• 70th anniversary of D Day
  • 200th anniversary of Napoleon's surrender to the Allies and the start of the Vienna Congress
  • 30 years since the miners' strike
  • 90 years since the first Labour PM
  • 25 years since the Berlin Wall came down
Obviously there are many more and equally more important anniversaries before New Year comes round again, but these are just a very select few which reflect my specialism and preference for modern history.

Also 2014 is going to be a pivotal year in British politics as there is a crucial European election in May as well as Scotland's referendum on independence in September.  These results will shape Britain's politics, her relationship with Europe and the rest of the world for the next two generations.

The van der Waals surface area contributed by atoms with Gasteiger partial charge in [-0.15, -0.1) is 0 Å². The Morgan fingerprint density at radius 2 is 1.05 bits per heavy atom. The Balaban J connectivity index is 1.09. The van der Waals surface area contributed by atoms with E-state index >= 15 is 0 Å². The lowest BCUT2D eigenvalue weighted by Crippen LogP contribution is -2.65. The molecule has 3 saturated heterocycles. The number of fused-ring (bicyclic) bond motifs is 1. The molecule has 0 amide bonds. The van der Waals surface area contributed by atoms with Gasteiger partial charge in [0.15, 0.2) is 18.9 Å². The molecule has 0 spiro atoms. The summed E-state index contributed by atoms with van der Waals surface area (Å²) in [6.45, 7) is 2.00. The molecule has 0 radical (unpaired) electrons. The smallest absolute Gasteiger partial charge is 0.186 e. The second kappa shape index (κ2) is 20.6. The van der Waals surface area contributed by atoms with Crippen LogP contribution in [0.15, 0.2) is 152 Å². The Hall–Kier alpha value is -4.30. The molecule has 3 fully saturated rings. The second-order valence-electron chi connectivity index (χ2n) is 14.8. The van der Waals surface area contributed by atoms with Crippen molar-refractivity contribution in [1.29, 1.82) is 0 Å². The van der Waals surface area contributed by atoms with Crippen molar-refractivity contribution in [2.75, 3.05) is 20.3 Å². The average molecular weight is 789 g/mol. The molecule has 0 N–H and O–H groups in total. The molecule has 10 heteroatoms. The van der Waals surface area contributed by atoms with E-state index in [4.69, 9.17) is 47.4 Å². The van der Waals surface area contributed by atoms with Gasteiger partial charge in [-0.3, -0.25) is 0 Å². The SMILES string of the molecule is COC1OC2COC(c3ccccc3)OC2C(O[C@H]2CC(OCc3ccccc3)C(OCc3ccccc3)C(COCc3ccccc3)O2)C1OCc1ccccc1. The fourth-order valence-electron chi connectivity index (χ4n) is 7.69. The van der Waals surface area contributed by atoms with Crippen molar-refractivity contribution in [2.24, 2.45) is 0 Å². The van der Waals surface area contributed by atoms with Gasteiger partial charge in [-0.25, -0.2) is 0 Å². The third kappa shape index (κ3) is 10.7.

My contribution to these commemorations will be infinitely small.  Over the next twelve months the History Department at John Hampden Grammar School have planned the following events -

  1. February : we will be taking our Year 9 students to the Army Museum in Chelsea,
  2. March/April : our Year 11 students will be studying the end of the Cold War and asking themselves who was the most responsible - Gorbatchev, Reagan, Thatcher, Kohl, Pope John Paul II or the Hoff!
  3. May : the whole school will have a vote in the JHGS European election
  4. June : our Lower 6th will start their A2 course on Superpower Relations 1944-1990 which will focus on the Cold War before 1945 and the controversy surrounding the timing of D Day